KANSAS CITY, MISSOURI, US — One of the worst multi-year droughts to impact Canada’s Prairies seems to be easing a bit. Late April and early May precipitation brought some of the best distributed precipitation seen in years.

Drought has not ended, but planting moisture in the topsoil is now rated well enough that wheat, barley, oats, canola, corn, soybeans, lentils and other crops can be planted aggressively in the next few weeks with less fear of another year of drought.

Drought relief also has occurred in portions of the central United States in recent weeks, but Mexico is still in the midst of a notable drought and there is still much chatter in the world of meteorology about the potential for hotter and drier weather in the central United States this summer. That begs the question, “Is drought in North America ending or not?”   

World Weather, Inc. reminds its readers that the drought in North America that began in 2020 was anticipated because of the 22-year solar cycle and the onset of a multi-year La Niña event. This solar cycle always has been notorious for the most extreme of drought conditions in at least a part of North America and the past several years certainly attests to that.

Continental droughts, like that of North America in recent years, are always difficult to break down, but their demise is often associated with the arrival of the solar maximum that occurs late this year and in 2025. Droughts like this also need to be whittled down. They are difficult to break in a single swoop of stormy weather and multiple rounds of significant rain must occur to knock them out. Weather conditions in the past two weeks have suggested that this drought may be on its way out, but more rain is needed.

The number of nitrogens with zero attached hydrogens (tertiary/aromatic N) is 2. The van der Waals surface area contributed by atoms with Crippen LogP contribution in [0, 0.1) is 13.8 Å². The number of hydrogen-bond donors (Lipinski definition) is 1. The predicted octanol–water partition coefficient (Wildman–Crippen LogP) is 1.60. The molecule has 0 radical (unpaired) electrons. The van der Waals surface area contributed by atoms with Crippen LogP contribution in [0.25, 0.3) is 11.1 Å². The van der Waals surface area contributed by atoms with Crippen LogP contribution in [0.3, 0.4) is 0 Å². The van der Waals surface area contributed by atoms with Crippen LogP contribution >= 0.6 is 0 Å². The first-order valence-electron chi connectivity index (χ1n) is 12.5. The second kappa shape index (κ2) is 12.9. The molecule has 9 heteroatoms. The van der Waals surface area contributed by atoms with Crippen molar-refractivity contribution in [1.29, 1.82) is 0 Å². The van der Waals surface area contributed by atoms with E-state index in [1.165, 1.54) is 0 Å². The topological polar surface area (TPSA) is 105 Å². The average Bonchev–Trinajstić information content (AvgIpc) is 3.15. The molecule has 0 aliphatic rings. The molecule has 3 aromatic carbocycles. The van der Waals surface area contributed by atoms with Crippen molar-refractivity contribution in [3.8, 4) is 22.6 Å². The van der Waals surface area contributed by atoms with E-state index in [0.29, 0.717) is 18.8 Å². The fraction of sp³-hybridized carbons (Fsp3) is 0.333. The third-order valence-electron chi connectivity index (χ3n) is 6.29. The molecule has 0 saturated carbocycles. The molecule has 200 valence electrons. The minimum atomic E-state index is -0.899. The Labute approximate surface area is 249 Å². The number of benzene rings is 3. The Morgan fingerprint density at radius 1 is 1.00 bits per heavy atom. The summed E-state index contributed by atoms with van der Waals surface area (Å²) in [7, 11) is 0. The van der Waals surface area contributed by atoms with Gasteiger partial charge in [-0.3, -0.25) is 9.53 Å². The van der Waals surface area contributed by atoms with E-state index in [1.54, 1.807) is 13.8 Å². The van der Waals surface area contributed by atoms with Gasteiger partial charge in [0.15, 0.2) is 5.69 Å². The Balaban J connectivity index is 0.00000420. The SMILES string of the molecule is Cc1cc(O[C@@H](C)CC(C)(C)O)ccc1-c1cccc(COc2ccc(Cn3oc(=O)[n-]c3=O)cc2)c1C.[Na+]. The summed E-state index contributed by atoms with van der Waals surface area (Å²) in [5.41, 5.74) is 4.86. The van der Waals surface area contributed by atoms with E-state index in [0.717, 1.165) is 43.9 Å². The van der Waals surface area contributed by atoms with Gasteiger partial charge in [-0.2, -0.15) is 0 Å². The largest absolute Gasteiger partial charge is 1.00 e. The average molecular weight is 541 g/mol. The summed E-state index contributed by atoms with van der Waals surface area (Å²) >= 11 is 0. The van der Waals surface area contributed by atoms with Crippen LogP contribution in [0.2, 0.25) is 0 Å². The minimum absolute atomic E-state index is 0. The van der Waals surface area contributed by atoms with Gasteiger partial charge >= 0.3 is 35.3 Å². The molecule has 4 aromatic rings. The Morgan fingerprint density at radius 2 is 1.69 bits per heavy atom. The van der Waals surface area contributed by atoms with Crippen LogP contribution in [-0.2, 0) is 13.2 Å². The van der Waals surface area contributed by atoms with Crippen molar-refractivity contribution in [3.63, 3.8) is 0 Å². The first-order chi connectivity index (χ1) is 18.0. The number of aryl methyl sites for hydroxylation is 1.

Drought in Mexico remains very serious and, with the demise of El Niño, the odds become much more favorable for a return of a more normal-like monsoon season in 2024. The development of monsoonal rains in Mexico are sure to be a little delayed because of the lingering atmospheric footprint from El Niño, but change will happen this year.

In the meantime, Canada’s southwestern Prairies have a very good potential for aggressive spring fieldwork in the balance of May because of rain noted in the most recent two weeks. Dryness in the subsoil remains and river and stream flows are still well below normal and by definition the long-term drought is destined to prevail for a while longer. Canadian producers have proved many times that their resilience to extreme weather is extraordinary and they already are determined to get ahead of nature in 2024 by planting aggressively with the expectation that some of the driest conditions of the past few years may be over.

That may not be completely true, but the region of drier- and warmer-biased summer weather this year may shift to southern Manitoba and southeastern Saskatchewan allowing more rain to fall in western and northern portions of the Prairies. That, at least, is the hope of many farmers. Forecasters are anticipating a central US ridge of high pressure this June and July that my give drought one last hurrah. The potential is moderately high for the central and southern US Plains and southwestern Corn and Soybean Belt to see some short-term bouts of excessive heat this summer inducing some quick drying soil and the possible return of dry field conditions as the reproductive season for corn approaches.